I am now a relatively old man. I have been not only surviving, but observing, for my whole life.
Because I love you, my readers, I will now pass to you some key observations I have made, and some suggestions about how life might be lived that flow from these observations.
1. Do Not Count on the Government to Solve Most of Your Problems. The government can keep us out of war, at least for a time. It can pay our meager Social Security. But it cannot, repeat cannot, keep us in a standard of living we have become accustomed to — at least for most of us.
The promises that politicians make are largely meaningless for most of us. They can promise to defeat Chinese competition, and maybe they can actually help with some of that. But they cannot guarantee that you will keep your job. They cannot keep promises to you about anything basic.
2. It's Important, Vitally Important, to Be Not Just Rested Each Day, But to Be Well-Rested. That's the difference between life and death, between productivity and zero.
Whatever you have to do to keep well rested, do it, and do it every day. I have suffered from this issue all of my life, and if you can do better at it than I have, God will bless you for it.
There is a reason that, in the Bible, we are told that even God felt the need for rest after Creation. We can believe that or not as we wish, but whether or not The Almighty needed to rest, we humans do.
3. Long Ago, a Smart Woman Friend Told Me This Simple Lesson: Health is Wealth. She was, and is, right on target. The difference in happiness we feel when we are healthy is far greater than how we feel if the stock market or the property market is up.
God made us so that our feelings largely dictate how we experience joy or fear, and our feelings are affected very much by our lungs and our intestines and our temperatures.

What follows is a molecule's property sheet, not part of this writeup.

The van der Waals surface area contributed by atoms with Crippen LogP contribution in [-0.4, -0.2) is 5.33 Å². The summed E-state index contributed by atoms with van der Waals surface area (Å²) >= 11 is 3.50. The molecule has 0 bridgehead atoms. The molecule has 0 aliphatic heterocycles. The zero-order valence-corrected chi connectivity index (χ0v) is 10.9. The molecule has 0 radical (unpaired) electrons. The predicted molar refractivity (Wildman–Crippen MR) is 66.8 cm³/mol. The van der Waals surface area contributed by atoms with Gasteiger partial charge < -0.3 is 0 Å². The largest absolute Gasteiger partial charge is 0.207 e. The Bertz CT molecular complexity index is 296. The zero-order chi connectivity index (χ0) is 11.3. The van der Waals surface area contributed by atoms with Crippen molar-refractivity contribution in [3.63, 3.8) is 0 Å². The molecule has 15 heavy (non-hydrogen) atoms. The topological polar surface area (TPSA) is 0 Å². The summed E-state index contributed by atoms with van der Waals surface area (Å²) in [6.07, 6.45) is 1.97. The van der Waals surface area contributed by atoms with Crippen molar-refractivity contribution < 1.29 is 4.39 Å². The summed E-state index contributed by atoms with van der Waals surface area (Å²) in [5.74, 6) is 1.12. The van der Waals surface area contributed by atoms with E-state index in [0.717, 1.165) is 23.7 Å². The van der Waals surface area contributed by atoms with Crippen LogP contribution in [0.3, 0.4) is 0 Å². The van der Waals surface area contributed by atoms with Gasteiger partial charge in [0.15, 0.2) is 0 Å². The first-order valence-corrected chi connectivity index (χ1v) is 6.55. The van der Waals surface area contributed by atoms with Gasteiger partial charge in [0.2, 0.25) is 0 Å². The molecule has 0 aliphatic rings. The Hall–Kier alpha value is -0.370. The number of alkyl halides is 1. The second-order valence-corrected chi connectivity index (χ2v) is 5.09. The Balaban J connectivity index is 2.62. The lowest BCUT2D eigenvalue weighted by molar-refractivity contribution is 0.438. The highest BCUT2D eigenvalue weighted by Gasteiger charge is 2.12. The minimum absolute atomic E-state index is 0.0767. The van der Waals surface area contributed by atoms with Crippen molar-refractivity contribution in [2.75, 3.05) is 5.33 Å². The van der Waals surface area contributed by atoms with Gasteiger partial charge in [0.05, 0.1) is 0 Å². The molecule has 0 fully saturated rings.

It's spectacularly vital to feed yourself sensible food, to avoid excessive drinking, to not smoke. Also, if possible, a sensible weight makes a big difference.
4. And This Is a Tricky One Indeed, You Must Look Far Into the Future to See to Your Retirement and to Solvency in Late Age.
But do not look only at the distant future. That way lies sorrow because none of us gets out of here alive, and for most of us, there is also ill health and, the cruelest of all, the loss of loved ones.
The loss of a parent, a spouse, old friends, children (really beyond-belief pain), all of those will happen.
Be sure that in the here and now you spend time with your loved ones, and love them handsomely. There is terrible pain associated with feeling that you messed up the time you could have had with the ones closest to you. Don't do it.
This is especially true about your spouse or love partner. Take time to love her or him with all your heart and soul. That's life or death.
5. Do Not Go With the Flow If You Know the Flow Is in the Wrong Direction. If you see all around you hatred and bigotry as the new fashion, then wear the old fashion of all-American inclusiveness and love.
I am not getting into politics right now, except to say I see signs of a scary racial movement toward a racial state. I will not join in that. Maybe I am wrong, but I will not hate myself — and that's vital.
6. As Life Goes on, Friends Tend to Fall Away. Do Not Let It Happen If You Can Avoid t. I live in an area that is largely alien to me politically.
I avoid talk about politics and just stay on thin, trivial subjects like cars and movie stars. That works.
7. Stay Away From Addictive Drugs. They Will Drag You Down. They will kill you and your family. I have seen it happen over and over again. Please don't think you are immune. You are not.
If the drug, including alcohol, is strong enough to make you feel better, it is strong enough to capture you and wreck your life.
8. Forgive Whenever Possible — and It's Always Possible. The man or woman who can forgive is truly walking in the footsteps of the Lord.
Please let go of the heavy burdens of resentment and revenge, and just cut the other fellow some slack.
Your life and his life will be lighter, more pleasant, unburdened.
Above all, forgive yourself.
9. Spend Every Second You Can Looking for Good Things Around You and Thanking God for Them. When you are in a line. When you are in a traffic jam. When you are at a broken toll booth — use that time to be thankful and to pray.
God bless you all.
Ben Stein is a writer, an actor, and a lawyer who served as a speechwriter in the Nixon administration as the Watergate scandal unfolded. He began his unlikely road to stardom when director John Hughes cast him as the numbingly dull economics teacher in the urban comedy, "Ferris Bueller's Day Off." Read Ben Stein's Reports — More Here.
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